In or Out of the Nest? Helping Adult Children
Almost a third of young adults ages 18 to 34 were living with their parents in 2014, up from one out of five in 1960. And for the first time on record, dating back to 1880, the percentage living with a parent was higher than the percentage living with a romantic partner. This may have shifted slightly over the last two years, as the economy has improved, but it’s not only the economy that keeps young people in the nest. College attendance and the average marriage age have increased.1
Having your adult child live with you during or after college, while looking for work, or when beginning a new job may be a natural stage in your family’s life. But continued long-term support — in or outside of the family home — can slow a young person’s progress toward accepting adult financial responsibilities and could make it more difficult for you to pursue your own financial goals.
Here are some considerations if you’re in a similar situation.
Cut the strings gradually. If your working son or daughter is living with you, consider charging a low level of rent and/or a small portion of other household expenses. On the other hand, if the young person is paying off student debt or saving for a specific goal, such as a security deposit on an apartment or a down payment on a house or car, you might pay all expenses for a period of time.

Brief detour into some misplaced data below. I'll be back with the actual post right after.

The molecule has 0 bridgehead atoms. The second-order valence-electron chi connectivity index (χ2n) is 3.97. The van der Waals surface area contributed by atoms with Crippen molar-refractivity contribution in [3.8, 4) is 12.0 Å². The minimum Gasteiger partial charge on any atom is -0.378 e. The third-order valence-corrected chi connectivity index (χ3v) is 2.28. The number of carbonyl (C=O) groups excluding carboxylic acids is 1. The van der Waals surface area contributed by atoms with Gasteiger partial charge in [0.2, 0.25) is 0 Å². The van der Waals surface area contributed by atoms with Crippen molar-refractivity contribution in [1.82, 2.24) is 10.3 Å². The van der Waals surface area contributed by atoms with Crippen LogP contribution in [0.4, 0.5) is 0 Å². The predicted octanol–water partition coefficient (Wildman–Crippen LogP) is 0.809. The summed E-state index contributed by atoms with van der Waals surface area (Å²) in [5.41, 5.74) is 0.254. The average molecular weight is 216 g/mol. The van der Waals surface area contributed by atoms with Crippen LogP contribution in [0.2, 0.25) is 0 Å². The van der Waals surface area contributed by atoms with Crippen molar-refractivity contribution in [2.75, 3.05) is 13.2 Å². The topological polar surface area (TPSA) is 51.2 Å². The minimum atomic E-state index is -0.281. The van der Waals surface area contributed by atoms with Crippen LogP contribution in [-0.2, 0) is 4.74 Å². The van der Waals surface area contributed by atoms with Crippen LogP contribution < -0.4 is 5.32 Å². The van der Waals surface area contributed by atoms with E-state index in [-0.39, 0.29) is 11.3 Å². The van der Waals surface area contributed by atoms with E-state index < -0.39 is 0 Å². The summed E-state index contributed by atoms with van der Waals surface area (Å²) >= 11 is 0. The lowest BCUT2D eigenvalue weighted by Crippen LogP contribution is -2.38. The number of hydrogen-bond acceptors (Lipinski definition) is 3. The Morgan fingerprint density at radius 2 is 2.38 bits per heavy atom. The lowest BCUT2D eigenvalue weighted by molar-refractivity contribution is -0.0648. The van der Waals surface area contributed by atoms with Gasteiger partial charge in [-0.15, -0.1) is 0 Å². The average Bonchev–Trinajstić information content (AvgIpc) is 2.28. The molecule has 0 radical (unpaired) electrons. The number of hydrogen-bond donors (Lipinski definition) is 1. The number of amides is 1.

Require some cost sharing. A young working adult who is on your mobile phone plan or covered by your medical insurance should pay an appropriate share of the monthly phone charges and out-of-pocket medical expenses.
Examine the situation. If your adult child has money problems, consider whether the situation is an unexpected short-term crisis or a chronic issue. What kind of sacrifices is he or she making to improve the situation? What steps could help avoid a future crisis?
Establish whether monetary help is a gift or a loan. Making it a loan could help your child develop financial responsibility. If it’s a loan, set a realistic repayment schedule.
Consider other ways to help. Do you have an extra car for transportation to a job? Can you provide child care for grandchildren? Do you have contacts who might help your son or daughter find a job? Are there outside agencies that could help?
Children are precious, and it’s natural to want to help them in every way you can. However, both you and your adult children may be on more stable financial ground if you encourage them to stand on their own.